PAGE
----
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According to the Collins English Dictionary 10th Edition fraud can be defined as: "deceit, trickery, sharp practice, or breach of confidence, perpetrated for profit or to gain some unfair or dishonest advantage".[1] In the broadest sense, a fraud is an intentional deception made for personal gain or to damage another individual; the related adjective is fraudulent. The specific legal definition varies by legal jurisdiction. Fraud is a crime, and also a civil law violation. Defrauding people or entities of money or valuables is a common purpose of fraud, but there have also been fraudulent "discoveries", e.g. in science, to gain prestige rather than immediate monetary gain
*As defined in Wikipedia

Monday, June 7, 2010

Goldman Sachs in Greece

Let's throw another log on the fire:

The Greek Debt Crisis popped up near April as news mentioned of a potential default by the European country. I remember the first news about the problem linked Greece to Goldman Sachs. For years Greece has been masking up its true amount of debt holdings. Since the European Central Bank strictly requires its member states to hold a deficit under 3% of their GDP, big spenders like Greece finds itself in a troubled situation.

To get sneaky and make something smelly smell tasty, Greece struck a deal with Goldman Sachs. The deal used the derivative instrument called Cross-Currency Swaps (CCS). In a nutshell, these CCS are used between two parties that hope to switch currencies that involve both the principal loan and the interest payment associated with it. The swap simply exchanges a loan’s principle payment and its interest for another one of the same value but in different currency. In the case of Greece, Goldman Sachs fabricated a highly specialized swap that instead of exchanging for a same valued loan in a different currency, it exchanged Greeks debt for a higher valued one which means additional funding for the country. With this transaction between Greece and Goldman Sachs, the resulting CCS did not show up on the balance sheet of Greece. For the country, it was like borrowing without having to report to shareholdings.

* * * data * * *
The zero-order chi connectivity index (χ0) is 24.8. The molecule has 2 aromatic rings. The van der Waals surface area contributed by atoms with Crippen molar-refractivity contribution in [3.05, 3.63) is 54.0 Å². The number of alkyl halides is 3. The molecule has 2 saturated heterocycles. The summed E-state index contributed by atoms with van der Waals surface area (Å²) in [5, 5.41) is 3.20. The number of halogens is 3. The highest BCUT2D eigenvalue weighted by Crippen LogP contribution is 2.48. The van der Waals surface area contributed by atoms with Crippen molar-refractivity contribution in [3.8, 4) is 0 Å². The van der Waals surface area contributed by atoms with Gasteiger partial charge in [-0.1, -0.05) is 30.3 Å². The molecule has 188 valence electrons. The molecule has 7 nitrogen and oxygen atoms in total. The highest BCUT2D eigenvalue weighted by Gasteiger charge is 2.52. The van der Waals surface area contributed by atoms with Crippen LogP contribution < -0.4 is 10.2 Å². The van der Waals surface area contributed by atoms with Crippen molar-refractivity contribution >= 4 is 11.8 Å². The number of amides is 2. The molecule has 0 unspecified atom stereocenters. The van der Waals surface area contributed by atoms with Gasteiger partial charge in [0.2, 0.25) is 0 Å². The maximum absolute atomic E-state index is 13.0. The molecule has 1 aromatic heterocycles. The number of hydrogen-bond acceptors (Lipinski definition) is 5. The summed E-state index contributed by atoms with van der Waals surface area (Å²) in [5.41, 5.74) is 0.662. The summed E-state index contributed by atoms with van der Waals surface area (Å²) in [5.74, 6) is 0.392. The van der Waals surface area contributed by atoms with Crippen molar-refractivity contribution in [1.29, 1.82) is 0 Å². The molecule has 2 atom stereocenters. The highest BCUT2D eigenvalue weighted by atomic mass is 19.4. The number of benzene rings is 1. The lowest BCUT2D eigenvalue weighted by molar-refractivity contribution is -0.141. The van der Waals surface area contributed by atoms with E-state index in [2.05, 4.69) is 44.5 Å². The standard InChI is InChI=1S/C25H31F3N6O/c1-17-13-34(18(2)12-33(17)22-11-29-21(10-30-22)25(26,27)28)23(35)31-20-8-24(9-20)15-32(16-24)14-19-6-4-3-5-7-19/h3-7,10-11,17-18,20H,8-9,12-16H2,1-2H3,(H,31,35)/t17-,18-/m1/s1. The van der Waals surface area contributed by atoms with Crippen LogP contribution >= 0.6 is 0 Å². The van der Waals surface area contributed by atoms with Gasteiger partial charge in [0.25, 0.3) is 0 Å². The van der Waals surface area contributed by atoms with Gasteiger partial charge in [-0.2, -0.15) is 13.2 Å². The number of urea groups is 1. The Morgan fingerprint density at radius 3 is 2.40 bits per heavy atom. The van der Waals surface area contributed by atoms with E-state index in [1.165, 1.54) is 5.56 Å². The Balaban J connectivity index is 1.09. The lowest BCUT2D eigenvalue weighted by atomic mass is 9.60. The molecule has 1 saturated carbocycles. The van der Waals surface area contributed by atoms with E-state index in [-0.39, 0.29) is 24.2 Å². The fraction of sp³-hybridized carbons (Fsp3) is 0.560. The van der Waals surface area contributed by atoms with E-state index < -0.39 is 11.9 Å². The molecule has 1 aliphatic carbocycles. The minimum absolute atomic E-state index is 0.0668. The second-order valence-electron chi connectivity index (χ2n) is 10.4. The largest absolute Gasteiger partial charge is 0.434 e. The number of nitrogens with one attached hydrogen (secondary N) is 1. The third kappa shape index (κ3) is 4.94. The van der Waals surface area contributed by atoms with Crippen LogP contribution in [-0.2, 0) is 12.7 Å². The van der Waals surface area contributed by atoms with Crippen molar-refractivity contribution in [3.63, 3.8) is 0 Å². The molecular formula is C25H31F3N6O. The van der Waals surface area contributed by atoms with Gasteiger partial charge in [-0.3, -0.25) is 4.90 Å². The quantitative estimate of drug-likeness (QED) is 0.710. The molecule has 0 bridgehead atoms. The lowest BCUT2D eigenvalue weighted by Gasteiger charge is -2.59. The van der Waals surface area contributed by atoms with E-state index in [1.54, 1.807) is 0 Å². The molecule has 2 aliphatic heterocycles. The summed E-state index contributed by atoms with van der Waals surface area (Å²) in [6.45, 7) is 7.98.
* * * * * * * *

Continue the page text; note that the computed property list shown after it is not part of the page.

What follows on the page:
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Anonymous said...

"A nation can survive its fools, and even the ambitious. But it cannot survive treason from within. An enemy at the gates is less formidable, for he is known and he carries his banners openly against the city. But the traitor moves amonth those within the gates freely, his sly whispers rustling through all alleys, heard in the very halls of government itself."
-Marcus Tullius Cicero 106-43 BC

RobertM said...

Well said! This fight over who creates money has been going on for centuries. I recently read the voluminous "Lost Science of Money" and I highly recommend it to anyone interested in the history of money. Ellen Brown's Web of Debt is much easier to read, though and cuts to the chase much quicker.

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